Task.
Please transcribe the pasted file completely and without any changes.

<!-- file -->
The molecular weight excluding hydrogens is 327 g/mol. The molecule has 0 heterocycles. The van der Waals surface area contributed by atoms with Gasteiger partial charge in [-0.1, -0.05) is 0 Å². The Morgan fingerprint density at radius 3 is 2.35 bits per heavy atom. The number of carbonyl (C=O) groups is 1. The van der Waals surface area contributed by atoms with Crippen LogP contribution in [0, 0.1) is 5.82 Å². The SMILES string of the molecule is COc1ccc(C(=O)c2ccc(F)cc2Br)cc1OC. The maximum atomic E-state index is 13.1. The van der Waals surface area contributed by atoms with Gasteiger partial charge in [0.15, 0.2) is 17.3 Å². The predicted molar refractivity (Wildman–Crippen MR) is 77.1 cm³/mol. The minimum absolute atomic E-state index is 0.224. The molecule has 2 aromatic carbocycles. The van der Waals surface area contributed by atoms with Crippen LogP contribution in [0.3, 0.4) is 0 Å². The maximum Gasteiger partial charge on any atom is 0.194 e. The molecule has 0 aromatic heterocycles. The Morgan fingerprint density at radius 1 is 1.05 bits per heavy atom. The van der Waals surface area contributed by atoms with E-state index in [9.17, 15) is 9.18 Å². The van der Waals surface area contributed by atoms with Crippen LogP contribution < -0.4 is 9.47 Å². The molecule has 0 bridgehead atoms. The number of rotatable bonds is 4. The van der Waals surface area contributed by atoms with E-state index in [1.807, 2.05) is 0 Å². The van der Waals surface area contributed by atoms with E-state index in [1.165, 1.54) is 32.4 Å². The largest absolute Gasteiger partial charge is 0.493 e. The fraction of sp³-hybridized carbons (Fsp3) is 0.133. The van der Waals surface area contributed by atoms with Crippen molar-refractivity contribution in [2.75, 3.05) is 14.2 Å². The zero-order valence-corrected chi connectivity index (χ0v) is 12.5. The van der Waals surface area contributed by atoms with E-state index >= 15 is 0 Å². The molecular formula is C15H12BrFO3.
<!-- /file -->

The molecular weight excluding hydrogens is 327 g/mol. The molecule has 0 heterocycles. The van der Waals surface area contributed by atoms with Gasteiger partial charge in [-0.1, -0.05) is 0 Å². The Morgan fingerprint density at radius 3 is 2.35 bits per heavy atom. The number of carbonyl (C=O) groups is 1. The van der Waals surface area contributed by atoms with Crippen LogP contribution in [0, 0.1) is 5.82 Å². The SMILES string of the molecule is COc1ccc(C(=O)c2ccc(F)cc2Br)cc1OC. The maximum atomic E-state index is 13.1. The van der Waals surface area contributed by atoms with Gasteiger partial charge in [0.15, 0.2) is 17.3 Å². The predicted molar refractivity (Wildman–Crippen MR) is 77.1 cm³/mol. The minimum absolute atomic E-state index is 0.224. The molecule has 2 aromatic carbocycles. The van der Waals surface area contributed by atoms with Crippen LogP contribution in [0.3, 0.4) is 0 Å². The maximum Gasteiger partial charge on any atom is 0.194 e. The molecule has 0 aromatic heterocycles. The Morgan fingerprint density at radius 1 is 1.05 bits per heavy atom. The van der Waals surface area contributed by atoms with E-state index in [9.17, 15) is 9.18 Å². The van der Waals surface area contributed by atoms with Crippen LogP contribution < -0.4 is 9.47 Å². The molecule has 0 bridgehead atoms. The number of rotatable bonds is 4. The van der Waals surface area contributed by atoms with E-state index in [1.807, 2.05) is 0 Å². The van der Waals surface area contributed by atoms with E-state index in [1.165, 1.54) is 32.4 Å². The largest absolute Gasteiger partial charge is 0.493 e. The fraction of sp³-hybridized carbons (Fsp3) is 0.133. The van der Waals surface area contributed by atoms with Crippen molar-refractivity contribution in [2.75, 3.05) is 14.2 Å². The zero-order valence-corrected chi connectivity index (χ0v) is 12.5. The van der Waals surface area contributed by atoms with E-state index >= 15 is 0 Å². The molecular formula is C15H12BrFO3.